Published Online: 12 OCT 2012
Copyright © 2003 by John Wiley & Sons, Inc. All rights reserved.
Characterization of Materials
How to Cite
Delaire, O. A. and Stassis, C. 2012. Phonon Studies. Characterization of Materials. 1–22.
- Published Online: 12 OCT 2012
Until the beginning of the 20th century, the models used to understand the properties of solids were based on the assumption that atomic nuclei are fixed at their equilibrium positions. These models have been very successful in explaining many of the low-temperature properties of solids, and especially those of metals, whose properties are determined to a large extent by the behavior of the conduction electrons. Many well-known properties of solids (such as sound propagation, specific heat, thermal expansion, thermal conductivity, melting, and superconductivity), however, cannot be explained without considering the vibrational motion of the nuclei around their equilibrium positions. The study of lattice dynamics --or phonons, which are the quanta of the vibrational field in a solid -- was initiated by the seminal papers of Einstein, Debye, and Born and von Kármán. Initially, most of the theoretical and experimental studies were devoted to the study of phonons in crystalline solids, as the name lattice dynamics implies. At present, the field encompasses the study of the dynamical properties of solids with defects, surfaces, and amorphous solids. It is impossible in a single article to present even a brief overview of this field. The discussion that follows will therefore be limited to a brief outline of the neutron scattering techniques used for the study of phonons in crystalline solids.
Indirect information about the lattice dynamical properties of solids can be obtained from a variety of macroscopic measurements. For instance, in some cases, the phonon contribution to the specific heat or resistivity can be easily separated from other contributions and can provide important information about the lattice dynamical properties of a solid. In addition, measurements of sound velocities are particularly useful, since they provide the slopes of the acoustic phonon branches. Since such macroscopic measurements are relatively easy and inexpensive to make in a modern materials science laboratory, they should, in principle, be performed before one undertakes a detailed phonon study by spectroscopic techniques. Direct measurement of the frequencies of long-wavelength optical phonons can be obtained by Raman scattering and infrared spectroscopy. These experiments provide essential information for solids containing several atoms per unit cell and should be performed, if possible, before one undertakes a time-consuming and expensive detailed neutron scattering study. Also, for simple solids, information about the phonon dispersion curves can be obtained from x-ray diffuse scattering experiments.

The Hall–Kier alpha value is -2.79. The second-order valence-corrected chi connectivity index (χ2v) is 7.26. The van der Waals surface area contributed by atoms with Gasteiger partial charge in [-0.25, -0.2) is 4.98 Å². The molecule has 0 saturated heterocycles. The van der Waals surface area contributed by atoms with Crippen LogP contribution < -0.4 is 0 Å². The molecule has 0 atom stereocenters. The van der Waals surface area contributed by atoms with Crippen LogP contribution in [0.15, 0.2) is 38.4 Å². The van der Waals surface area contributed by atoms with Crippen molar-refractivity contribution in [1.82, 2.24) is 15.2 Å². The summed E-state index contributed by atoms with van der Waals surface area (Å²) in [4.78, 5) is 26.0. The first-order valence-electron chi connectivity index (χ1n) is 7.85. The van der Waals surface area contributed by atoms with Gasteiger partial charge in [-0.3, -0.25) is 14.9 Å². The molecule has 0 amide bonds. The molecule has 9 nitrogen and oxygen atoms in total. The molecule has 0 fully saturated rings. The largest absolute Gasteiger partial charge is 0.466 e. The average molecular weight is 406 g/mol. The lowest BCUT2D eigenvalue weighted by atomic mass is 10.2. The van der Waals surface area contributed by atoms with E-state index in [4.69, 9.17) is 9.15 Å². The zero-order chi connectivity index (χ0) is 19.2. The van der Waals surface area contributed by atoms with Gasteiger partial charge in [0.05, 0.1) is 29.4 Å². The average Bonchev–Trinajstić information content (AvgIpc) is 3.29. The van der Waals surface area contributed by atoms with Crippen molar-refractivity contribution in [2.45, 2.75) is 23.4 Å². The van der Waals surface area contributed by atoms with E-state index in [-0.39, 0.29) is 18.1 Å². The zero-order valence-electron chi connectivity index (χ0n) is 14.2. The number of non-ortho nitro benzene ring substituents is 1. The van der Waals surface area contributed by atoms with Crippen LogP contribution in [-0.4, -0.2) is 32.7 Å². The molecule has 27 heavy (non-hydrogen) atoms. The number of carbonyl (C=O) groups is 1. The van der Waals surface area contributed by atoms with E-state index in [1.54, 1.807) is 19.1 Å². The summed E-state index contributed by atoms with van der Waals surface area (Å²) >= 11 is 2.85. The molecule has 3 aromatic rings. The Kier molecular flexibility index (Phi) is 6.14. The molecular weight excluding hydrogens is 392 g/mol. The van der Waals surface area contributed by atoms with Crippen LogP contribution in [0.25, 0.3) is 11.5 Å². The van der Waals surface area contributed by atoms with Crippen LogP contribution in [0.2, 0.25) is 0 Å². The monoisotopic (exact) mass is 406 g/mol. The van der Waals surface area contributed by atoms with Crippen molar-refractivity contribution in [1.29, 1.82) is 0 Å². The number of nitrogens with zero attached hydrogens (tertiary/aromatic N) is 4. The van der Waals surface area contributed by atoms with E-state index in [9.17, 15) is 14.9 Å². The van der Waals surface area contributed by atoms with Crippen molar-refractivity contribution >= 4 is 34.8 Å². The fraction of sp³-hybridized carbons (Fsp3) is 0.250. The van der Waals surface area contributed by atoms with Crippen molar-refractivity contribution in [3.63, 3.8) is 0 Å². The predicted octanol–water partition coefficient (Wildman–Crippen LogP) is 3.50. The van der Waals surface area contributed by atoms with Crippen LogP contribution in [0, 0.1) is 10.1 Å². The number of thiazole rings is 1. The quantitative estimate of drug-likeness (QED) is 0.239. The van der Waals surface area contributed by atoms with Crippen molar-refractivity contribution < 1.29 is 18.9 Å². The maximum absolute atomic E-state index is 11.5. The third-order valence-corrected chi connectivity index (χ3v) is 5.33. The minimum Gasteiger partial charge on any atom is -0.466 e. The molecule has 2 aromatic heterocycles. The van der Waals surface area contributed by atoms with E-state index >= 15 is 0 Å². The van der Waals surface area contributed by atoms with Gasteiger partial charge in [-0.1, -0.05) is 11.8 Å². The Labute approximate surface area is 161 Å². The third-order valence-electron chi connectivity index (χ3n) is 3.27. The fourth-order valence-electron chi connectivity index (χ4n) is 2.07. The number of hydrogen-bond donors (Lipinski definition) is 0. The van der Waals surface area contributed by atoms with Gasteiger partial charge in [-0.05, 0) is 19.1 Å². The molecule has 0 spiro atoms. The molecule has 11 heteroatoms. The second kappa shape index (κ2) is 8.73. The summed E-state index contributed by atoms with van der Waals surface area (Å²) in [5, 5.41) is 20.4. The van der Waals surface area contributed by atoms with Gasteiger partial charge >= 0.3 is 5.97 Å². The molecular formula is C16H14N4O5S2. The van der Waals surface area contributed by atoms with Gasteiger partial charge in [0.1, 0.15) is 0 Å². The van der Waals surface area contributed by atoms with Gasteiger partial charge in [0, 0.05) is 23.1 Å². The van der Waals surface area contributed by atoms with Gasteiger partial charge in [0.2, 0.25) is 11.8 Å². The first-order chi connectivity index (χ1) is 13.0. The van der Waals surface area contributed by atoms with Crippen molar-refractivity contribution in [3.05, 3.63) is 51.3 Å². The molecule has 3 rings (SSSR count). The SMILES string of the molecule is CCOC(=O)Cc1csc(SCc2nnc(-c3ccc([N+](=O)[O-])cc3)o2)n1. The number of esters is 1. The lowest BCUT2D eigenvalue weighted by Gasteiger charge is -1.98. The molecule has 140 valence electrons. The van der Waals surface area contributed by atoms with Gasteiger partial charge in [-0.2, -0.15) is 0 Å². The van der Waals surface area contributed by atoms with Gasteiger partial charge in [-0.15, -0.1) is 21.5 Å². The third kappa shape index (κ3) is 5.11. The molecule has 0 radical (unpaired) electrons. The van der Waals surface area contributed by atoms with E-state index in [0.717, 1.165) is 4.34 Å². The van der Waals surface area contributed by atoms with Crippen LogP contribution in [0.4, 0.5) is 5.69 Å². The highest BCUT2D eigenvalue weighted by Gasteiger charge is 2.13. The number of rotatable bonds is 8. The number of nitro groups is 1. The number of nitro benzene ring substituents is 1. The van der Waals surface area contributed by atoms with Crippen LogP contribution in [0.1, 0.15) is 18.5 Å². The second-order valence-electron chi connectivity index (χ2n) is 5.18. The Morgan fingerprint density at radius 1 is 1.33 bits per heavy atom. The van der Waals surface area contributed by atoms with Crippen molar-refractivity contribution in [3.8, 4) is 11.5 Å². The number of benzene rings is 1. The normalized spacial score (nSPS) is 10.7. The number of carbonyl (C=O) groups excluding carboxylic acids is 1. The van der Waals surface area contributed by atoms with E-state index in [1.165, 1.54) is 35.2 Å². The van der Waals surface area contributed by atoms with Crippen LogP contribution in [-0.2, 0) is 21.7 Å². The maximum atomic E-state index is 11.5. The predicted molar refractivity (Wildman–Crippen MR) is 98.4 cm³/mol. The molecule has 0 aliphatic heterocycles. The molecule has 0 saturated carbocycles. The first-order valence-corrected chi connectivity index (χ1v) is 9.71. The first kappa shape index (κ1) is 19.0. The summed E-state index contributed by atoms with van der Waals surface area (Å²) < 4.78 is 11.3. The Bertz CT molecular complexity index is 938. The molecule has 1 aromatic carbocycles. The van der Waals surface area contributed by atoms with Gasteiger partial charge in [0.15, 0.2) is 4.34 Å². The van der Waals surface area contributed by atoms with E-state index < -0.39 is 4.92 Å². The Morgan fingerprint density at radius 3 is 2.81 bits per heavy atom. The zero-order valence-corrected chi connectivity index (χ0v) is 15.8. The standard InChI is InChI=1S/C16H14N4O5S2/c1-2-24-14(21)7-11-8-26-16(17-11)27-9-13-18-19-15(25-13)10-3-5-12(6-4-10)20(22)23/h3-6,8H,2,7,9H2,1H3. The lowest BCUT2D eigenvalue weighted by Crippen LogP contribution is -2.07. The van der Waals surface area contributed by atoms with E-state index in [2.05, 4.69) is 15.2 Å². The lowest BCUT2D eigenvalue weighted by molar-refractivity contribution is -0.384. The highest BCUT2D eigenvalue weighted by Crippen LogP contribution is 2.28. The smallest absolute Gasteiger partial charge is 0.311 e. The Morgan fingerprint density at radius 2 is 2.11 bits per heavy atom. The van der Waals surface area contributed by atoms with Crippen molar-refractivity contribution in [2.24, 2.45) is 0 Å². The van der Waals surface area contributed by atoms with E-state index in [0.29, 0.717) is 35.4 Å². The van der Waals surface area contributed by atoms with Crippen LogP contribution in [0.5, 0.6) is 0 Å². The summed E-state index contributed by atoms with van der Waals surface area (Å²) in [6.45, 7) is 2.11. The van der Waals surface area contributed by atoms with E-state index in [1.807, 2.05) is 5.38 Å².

Presently, the most powerful technique for the study of phonons is the inelastic scattering of thermal neutrons. The technique directly determines the dispersion relation, that is, the relationship between the frequency and propagation vector of the phonons. Its power was demonstrated by Brockhouse and Stewart, who, following a suggestion put forward by Placzek and Van Hove, measured the dispersion relation of aluminum. The triple-axis neutron spectrometry (TAS) developed by Brockhouse has since been the work-horse technique for dispersion measurements. More recently, intense pulsed neutron sources have enabled time-of-flight spectrometry (TOF) to map single-crystal excitations across large volumes in reciprocal space, offering great complementarity with the more focused TAS measurements. Additionally, inelastic x-ray scattering, based on principles similar to the triple-axis neutron technique, now enables the study of considerably smaller crystals.
- lattice dynamics;
- neutron scattering